The use of etomidate for rapid sequence induction in septic patients
Editorial

The use of etomidate for rapid sequence induction in septic patients

Matthew R. Dettmer, R. Phillip Dellinger

Department of Medicine, Division of Critical Care Medicine, Cooper Medical School of Rowan University, One Cooper Plaza, Camden, NJ, USA

Correspondence to: Matthew R. Dettmer, MD. Department of Medicine, Division of Critical Care Medicine, Cooper Medical School of Rowan University, One Cooper Plaza, Camden, NJ 08103, USA. Email: Dettmer-matthew@cooperhealth.edu.

Abstract: There is continued debate about the clinical ramifications of single-dose etomidate for rapid sequence induction (RSI) in patients with sepsis. This history of this debate includes early studies identifying an association between etomidate infusions and mortality with adrenal suppression as a hypothesized mechanism. More recent data describing the high prevalence of adrenal insufficiency in patients with sepsis has prompted additional investigation as to the clinical effects of single-dose etomidate when utilized as an agent in RSI. Acknowledging the small number and heterogeneity of studies on this topic, we feel that the recent meta-analysis by Gu et al. provides an accurate and complete assessment of the existing literature on this topic. We continue to utilize etomidate for the purposes of RSI in this critically ill patient population and feel that the current data supports this position.

Keywords: Sepsis; intubation; etomidate


Submitted Sep 08, 2015. Accepted for publication Sep 20, 2015.

doi: 10.3978/j.issn.2072-1439.2015.10.22


Rapid sequence induction (RSI) is a common practice used to facilitate endotracheal intubation in critically ill patients. Single-dose etomidate provides rapid and effective sedation with minimal acute hemodynamic effect (1). While this pharmacological profile makes it an attractive option for RSI, etomidate has been shown to cause adrenal suppression. When utilized as an infusion, this effect can be profound enough to affect mortality (2). While it is also generally accepted that single dose etomidate likewise causes suppression of the adrenal axis, the clinical significance of this interaction remains poorly understood.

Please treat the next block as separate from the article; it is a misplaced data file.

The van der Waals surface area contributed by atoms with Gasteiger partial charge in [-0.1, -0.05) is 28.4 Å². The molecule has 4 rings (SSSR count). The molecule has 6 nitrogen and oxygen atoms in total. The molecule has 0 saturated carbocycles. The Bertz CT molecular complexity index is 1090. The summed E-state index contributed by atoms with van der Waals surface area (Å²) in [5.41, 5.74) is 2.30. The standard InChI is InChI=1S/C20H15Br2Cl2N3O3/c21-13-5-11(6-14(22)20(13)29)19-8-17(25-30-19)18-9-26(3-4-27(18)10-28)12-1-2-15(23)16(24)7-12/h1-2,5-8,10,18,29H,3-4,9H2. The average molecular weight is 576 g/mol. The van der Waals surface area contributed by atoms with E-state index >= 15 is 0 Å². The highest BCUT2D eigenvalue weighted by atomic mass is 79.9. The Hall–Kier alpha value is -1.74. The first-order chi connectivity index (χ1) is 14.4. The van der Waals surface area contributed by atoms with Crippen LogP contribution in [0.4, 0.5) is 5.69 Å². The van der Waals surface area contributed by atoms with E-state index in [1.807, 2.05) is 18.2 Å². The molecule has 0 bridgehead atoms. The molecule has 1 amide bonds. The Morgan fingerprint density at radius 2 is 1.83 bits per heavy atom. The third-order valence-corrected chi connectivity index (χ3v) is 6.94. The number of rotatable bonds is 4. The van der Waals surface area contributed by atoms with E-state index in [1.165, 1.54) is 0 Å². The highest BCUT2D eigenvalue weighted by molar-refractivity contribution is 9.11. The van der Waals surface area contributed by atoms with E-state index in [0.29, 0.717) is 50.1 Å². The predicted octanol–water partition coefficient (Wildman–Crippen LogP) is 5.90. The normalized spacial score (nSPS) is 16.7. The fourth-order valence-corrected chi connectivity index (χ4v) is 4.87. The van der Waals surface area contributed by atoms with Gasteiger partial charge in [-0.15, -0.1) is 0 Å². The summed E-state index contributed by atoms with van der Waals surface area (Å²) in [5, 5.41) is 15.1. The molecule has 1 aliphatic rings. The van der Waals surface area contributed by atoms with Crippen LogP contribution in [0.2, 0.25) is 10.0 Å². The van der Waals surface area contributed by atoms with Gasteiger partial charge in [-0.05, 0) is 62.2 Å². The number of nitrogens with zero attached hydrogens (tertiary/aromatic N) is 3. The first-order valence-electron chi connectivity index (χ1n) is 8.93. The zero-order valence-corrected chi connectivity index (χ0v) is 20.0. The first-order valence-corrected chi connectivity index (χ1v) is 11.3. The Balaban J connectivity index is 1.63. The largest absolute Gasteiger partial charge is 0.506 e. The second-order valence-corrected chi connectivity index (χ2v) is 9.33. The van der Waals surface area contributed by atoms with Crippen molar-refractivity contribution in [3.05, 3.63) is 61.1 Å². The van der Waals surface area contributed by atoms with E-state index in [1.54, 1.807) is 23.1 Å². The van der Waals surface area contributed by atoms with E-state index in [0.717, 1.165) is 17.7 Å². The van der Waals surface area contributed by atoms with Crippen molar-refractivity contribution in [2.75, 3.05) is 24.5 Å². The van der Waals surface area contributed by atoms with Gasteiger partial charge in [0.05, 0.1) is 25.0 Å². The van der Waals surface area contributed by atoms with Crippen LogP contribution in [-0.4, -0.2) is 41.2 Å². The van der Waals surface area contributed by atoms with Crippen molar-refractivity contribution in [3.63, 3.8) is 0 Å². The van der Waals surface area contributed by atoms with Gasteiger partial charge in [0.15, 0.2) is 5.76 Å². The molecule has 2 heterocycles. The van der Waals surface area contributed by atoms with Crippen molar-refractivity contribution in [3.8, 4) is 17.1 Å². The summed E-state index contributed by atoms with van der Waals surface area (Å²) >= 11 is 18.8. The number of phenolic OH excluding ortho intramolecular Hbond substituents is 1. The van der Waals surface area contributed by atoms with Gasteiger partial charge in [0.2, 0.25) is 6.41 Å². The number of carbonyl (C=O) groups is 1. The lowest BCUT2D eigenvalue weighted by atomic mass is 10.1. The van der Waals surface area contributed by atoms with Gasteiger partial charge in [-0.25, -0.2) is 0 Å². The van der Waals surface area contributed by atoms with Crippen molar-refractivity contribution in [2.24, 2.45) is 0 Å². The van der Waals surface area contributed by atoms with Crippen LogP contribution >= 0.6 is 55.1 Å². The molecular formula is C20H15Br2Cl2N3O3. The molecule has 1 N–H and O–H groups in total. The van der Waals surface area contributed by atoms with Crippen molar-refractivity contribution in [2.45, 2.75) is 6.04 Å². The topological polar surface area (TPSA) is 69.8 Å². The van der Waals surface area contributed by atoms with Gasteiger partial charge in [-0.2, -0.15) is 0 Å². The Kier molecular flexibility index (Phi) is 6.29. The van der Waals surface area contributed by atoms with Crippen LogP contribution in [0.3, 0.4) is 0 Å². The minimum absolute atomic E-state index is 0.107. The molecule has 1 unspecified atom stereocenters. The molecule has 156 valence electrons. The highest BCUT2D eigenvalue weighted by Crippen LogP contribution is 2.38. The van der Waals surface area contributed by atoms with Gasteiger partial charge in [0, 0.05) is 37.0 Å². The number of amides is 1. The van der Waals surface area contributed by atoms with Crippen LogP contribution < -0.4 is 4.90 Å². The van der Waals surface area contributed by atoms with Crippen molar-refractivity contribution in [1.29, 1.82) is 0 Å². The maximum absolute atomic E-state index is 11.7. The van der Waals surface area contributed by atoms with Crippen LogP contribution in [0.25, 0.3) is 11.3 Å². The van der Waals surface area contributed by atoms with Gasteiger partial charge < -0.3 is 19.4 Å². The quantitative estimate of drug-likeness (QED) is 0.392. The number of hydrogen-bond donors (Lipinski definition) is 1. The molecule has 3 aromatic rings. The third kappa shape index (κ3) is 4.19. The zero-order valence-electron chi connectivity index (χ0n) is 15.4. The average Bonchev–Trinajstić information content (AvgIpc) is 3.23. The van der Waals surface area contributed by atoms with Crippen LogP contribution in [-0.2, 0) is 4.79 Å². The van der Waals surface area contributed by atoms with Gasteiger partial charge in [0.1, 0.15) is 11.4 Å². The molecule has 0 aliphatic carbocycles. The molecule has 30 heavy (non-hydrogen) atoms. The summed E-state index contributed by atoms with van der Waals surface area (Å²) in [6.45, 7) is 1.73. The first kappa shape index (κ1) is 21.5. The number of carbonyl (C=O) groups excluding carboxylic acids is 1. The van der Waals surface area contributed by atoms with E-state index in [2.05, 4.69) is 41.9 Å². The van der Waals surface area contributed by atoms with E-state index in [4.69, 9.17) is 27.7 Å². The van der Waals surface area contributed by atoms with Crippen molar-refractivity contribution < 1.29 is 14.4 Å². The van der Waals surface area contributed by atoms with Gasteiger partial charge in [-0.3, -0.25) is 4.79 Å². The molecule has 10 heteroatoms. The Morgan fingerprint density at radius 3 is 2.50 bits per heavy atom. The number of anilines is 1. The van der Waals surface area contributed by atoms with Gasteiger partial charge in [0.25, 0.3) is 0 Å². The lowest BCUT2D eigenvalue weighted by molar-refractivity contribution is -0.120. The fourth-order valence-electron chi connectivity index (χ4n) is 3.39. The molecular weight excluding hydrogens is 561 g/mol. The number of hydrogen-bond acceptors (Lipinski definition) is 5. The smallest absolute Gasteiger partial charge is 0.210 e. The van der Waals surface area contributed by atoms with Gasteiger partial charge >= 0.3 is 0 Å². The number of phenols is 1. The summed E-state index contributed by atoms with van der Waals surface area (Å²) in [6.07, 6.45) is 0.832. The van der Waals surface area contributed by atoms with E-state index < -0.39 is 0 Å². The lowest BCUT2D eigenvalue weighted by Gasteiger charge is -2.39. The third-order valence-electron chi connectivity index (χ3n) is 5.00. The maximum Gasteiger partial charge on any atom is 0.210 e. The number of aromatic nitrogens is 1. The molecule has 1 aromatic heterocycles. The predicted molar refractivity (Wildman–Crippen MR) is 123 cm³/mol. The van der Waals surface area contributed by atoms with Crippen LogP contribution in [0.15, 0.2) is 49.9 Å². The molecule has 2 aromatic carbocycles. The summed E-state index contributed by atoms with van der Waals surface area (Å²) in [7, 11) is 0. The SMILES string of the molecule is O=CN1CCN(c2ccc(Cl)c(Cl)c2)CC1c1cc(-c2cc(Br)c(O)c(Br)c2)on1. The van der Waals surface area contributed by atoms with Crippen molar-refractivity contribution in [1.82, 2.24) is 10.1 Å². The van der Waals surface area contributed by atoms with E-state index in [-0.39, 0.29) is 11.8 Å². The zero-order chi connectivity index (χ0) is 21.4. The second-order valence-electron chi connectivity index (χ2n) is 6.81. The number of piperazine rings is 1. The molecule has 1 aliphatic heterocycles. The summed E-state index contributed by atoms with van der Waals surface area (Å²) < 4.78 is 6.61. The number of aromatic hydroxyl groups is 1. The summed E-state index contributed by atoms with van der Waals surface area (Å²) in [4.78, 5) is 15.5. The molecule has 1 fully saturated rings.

Etomidate was historically utilized as a constant infusion for sedation for mechanically ventilated patients, however data published in the early 1980s raised concern about its association with mortality (2). Numerous studies identified the effect of etomidate on cortisol synthesis through inhibition of 11-beta hydroxylase (3). Studies in humans examined etomidate use in patients undergoing elective surgeries, confirming in vivo suppression of the adrenal axis (4). Further research in the late 1990s and early 2000s examined this phenomenon in critically ill patients and found consistent effects on cortisol production, but were insufficiently powered to detect differences in mortality (5,6).

In 2006, Annane and colleagues reported that a majority of patients with severe sepsis and septic shock demonstrated some degree of adrenal insufficiency (7). Given the widespread usage of etomidate for RSI in critically ill patients (and therefore a large number of septic patients), studies have examined the effect of a single dose of etomidate on clinical outcome (mortality). However, the bulk of these investigations featured low enrollment and their results have been mixed; therefore the clinical significance of etomidate’s induction of adrenal insufficiency in patients with septic shock remains unclear (8). In an effort to pool the available data, several groups have published meta-analyses and systematic reviews on this topic.

In “Single-Dose Etomidate Does Not Increase Mortality in Patients with Sepsis”, published in CHEST earlier this year, Gu et al. argue that while a one-time administration of etomidate likely induces adrenal insufficiency, this effect is not associated with increased mortality (9). The authors identified eighteen articles (two randomized control trials and sixteen observational studies) including a total of 5,552 patients. After pooled analysis, single-dose etomidate was not associated with mortality in patients with sepsis in either the randomized control trials (RR 1.2, 0.84-1.72, P=0.23) or the observational studies (RR 1.05, 0.97-1.13, P=0.748).